Steve and Claire joined our crew for a motor sail to Euakafa Island where there is good snorkelling. Joy said there is a romantic story which originated on this island about a chief and his wife but I think it is a terrible story of lust and wife-bashing. We had difficulty anchoring on the NW corner of the island but finally Steve dived down and hooked the anchor chain around a large bommie. In the process he was bitten by some small pencil-like silver fish. The guide book says to anchor in a sandy patch. We did but the chain went around a bommie. The reef to the W of us had some of the best snorkelling we have experienced. BARNSTORM joined us at lunchtime and as an afterthought we roped the sterns together for closer fellowship at lunchtime. After several swims we went ashore just leaving Joy and Susannah on the boat. We gathered some coconuts and then went looking for green coconuts on the ground. It was interesting walking through a tropical forest alone. It is easy to pretend no-one had ever been this way before. Just as we all arrived back at the beach Joy using our trusty, rusty bike horn alerted us to BARNSTORM's plight. She had dragged and the only thing keeping her off the reef 100 metres away was the line attached to our stern. We all motored to the rescue with full cavalry accompaniment. With disaster averted we raised anchors and sailed into the sunset (a little N of W actually and there was still an hour of daylight remaining). As we passed Katafanga Island I saw a rock which looked like a polar bear and Laura saw one resembling a hippopotamus. Steve and Claire stayed for tea - pancakes cooked by me, and then Joy and I joined them on DELPHIS to watch some movies. Halfway through I dashed home to check that the gas was turned off (Rebecca had used it last). Steve's aluminium dinghy was banging on our stern. There was no wind at all so I took their dinghy back. We watched the best of Billy T. James.
We were going whale watching. Hoisted both sails as we went past Swallows Cave and headed S down the Pulepulekai Passage. We looked for whales; in fact we looked and looked but did not see any. As we rounded the bottom end of Hunga Island we spied SANITY, EMOTION and BARNSTORM anchored in Anchorage No 14. Just past them we were able to see the bottom clearly in 40 feet of water. The rocks looked dangerous. There was a 1-1 1/2 metre swell from the SE. The wind became fickle and finally headed us so we dropped the sails and resorted to motoring in through the entrance to Hunga Lagoon. There is a rock in the centre of the entrance which is supposed to look like a lion and if there is enough water to be up to the lions mouth there is sufficient depth to enter safely. However on this particular day Laura said it looked more like a rooster. We passed safely on the S side of it and once round the buoys we headed for Hunga Resort where we picked up a buoy close to OMEGA OF WELLINGTON. Susannah and Laura went ashore and played on a swinging rope. SANITY, EMOTION and BARNSTORM anchored across the bay and Rebecca and Andy came visiting in their rubber ducky. Susannah cooked sweet and sour chicken for tea.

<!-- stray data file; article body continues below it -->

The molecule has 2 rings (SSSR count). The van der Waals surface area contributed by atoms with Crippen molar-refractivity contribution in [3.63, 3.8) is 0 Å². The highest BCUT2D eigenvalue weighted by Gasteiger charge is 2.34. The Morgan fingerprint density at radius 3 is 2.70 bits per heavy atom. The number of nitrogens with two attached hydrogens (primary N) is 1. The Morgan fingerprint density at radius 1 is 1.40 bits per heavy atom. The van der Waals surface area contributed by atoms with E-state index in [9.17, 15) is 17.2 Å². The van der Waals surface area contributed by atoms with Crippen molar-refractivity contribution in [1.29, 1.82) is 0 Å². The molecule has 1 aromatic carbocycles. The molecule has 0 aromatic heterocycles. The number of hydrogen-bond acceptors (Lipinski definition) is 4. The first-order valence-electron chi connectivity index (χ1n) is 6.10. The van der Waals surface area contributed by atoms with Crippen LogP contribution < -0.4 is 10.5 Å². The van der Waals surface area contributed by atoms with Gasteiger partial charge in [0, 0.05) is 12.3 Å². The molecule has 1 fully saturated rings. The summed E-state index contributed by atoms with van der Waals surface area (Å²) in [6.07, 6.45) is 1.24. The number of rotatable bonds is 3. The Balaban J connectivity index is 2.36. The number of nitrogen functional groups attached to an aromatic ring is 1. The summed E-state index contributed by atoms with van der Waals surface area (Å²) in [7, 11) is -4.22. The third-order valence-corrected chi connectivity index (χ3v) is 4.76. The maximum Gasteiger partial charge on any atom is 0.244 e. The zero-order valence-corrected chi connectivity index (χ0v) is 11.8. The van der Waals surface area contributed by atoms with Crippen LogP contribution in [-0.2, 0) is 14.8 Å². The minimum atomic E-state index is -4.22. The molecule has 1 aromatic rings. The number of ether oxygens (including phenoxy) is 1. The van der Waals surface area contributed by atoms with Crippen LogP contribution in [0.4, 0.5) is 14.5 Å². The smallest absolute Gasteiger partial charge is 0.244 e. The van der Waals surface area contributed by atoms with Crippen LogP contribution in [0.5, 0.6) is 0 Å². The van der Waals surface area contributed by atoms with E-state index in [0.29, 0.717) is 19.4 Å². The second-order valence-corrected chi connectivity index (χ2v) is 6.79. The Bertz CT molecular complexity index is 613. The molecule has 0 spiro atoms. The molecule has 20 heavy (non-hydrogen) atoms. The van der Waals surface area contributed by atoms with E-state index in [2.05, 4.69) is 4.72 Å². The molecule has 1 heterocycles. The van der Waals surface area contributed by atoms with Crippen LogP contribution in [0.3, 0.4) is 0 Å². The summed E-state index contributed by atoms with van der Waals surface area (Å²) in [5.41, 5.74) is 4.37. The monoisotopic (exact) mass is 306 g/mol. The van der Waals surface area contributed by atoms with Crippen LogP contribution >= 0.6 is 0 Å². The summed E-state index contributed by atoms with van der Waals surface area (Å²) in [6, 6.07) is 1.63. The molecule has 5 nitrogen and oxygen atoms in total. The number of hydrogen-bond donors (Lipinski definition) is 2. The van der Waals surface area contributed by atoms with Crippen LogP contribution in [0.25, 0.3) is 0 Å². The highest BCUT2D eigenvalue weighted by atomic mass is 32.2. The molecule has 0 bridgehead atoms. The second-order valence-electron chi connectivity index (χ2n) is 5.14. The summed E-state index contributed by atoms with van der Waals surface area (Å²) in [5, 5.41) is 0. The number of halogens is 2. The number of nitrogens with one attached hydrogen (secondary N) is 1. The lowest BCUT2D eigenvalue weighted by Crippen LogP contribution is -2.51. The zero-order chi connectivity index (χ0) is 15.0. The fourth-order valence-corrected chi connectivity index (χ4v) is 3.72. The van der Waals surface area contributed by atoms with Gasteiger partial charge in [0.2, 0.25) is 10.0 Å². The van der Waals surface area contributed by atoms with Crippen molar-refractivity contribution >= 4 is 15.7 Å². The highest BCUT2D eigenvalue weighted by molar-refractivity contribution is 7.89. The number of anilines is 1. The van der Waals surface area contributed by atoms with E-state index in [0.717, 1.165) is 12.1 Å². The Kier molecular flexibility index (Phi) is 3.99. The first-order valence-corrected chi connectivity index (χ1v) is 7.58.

I started the day by doing 2 days worth of dishes while everyone else went ashore. It is the Tongan King's birthday today and being Sunday all work is banned so why am I doing dishes. I've just noted His Highness's birthday was yesterday - I don’t even know what day it is.
It has been arranged that when I have finished doing all the work I will summons PLAIN JANE to come and pick me up. I decided instead to throw my jandals and wearing my sunglasses and progressively throwing my jandals I eventually swam, or drifted ashore. In the rafters of Hunga Resort are written the boat names of many visiting yachts. We saw ANN-MARIE (Dave Taylor - Tokoroa) and JOHANNA(Tauranga). There was a visitor’s card from Bob and Carol off ELYXIR. OMEGA were going to write their boat name there but we ran out of time.
We climbed to the summit of the island to see BARNSTORM sailing for Samoa and EMOTION and SANITY depart for Fiji. As we were waiting for them to come into view on our left we saw 2 whales 1/3 mile to our right. The boats motored directly away from the island so they would have missed seeing them.